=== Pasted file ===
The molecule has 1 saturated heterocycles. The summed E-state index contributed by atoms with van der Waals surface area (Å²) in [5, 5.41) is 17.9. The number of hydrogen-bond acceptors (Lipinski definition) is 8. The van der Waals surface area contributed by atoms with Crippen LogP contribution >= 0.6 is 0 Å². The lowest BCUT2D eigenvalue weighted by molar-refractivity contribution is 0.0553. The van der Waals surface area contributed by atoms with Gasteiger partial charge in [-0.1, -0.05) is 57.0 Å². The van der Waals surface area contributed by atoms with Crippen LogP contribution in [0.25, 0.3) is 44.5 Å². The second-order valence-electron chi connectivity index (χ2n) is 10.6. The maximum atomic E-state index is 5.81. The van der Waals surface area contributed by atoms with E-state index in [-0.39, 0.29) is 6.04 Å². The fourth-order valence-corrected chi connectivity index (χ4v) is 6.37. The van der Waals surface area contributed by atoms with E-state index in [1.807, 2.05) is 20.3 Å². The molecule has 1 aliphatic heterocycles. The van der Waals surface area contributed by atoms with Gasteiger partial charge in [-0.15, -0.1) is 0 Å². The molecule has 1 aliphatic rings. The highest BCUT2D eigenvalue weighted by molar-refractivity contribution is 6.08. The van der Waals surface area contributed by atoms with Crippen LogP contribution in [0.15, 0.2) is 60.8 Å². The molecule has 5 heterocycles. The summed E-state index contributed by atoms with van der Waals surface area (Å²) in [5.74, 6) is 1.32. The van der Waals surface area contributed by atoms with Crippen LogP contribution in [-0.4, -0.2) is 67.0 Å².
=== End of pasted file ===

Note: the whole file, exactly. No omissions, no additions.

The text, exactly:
The molecule has 1 saturated heterocycles. The summed E-state index contributed by atoms with van der Waals surface area (Å²) in [5, 5.41) is 17.9. The number of hydrogen-bond acceptors (Lipinski definition) is 8. The van der Waals surface area contributed by atoms with Crippen LogP contribution >= 0.6 is 0 Å². The lowest BCUT2D eigenvalue weighted by molar-refractivity contribution is 0.0553. The van der Waals surface area contributed by atoms with Gasteiger partial charge in [-0.1, -0.05) is 57.0 Å². The van der Waals surface area contributed by atoms with Crippen LogP contribution in [0.25, 0.3) is 44.5 Å². The second-order valence-electron chi connectivity index (χ2n) is 10.6. The maximum atomic E-state index is 5.81. The van der Waals surface area contributed by atoms with E-state index in [-0.39, 0.29) is 6.04 Å². The fourth-order valence-corrected chi connectivity index (χ4v) is 6.37. The van der Waals surface area contributed by atoms with E-state index in [1.807, 2.05) is 20.3 Å². The molecule has 1 aliphatic heterocycles. The van der Waals surface area contributed by atoms with Gasteiger partial charge in [-0.15, -0.1) is 0 Å². The molecule has 1 aliphatic rings. The highest BCUT2D eigenvalue weighted by molar-refractivity contribution is 6.08. The van der Waals surface area contributed by atoms with Crippen LogP contribution in [0.15, 0.2) is 60.8 Å². The molecule has 5 heterocycles. The summed E-state index contributed by atoms with van der Waals surface area (Å²) in [5.74, 6) is 1.32. The van der Waals surface area contributed by atoms with Crippen LogP contribution in [-0.4, -0.2) is 67.0 Å².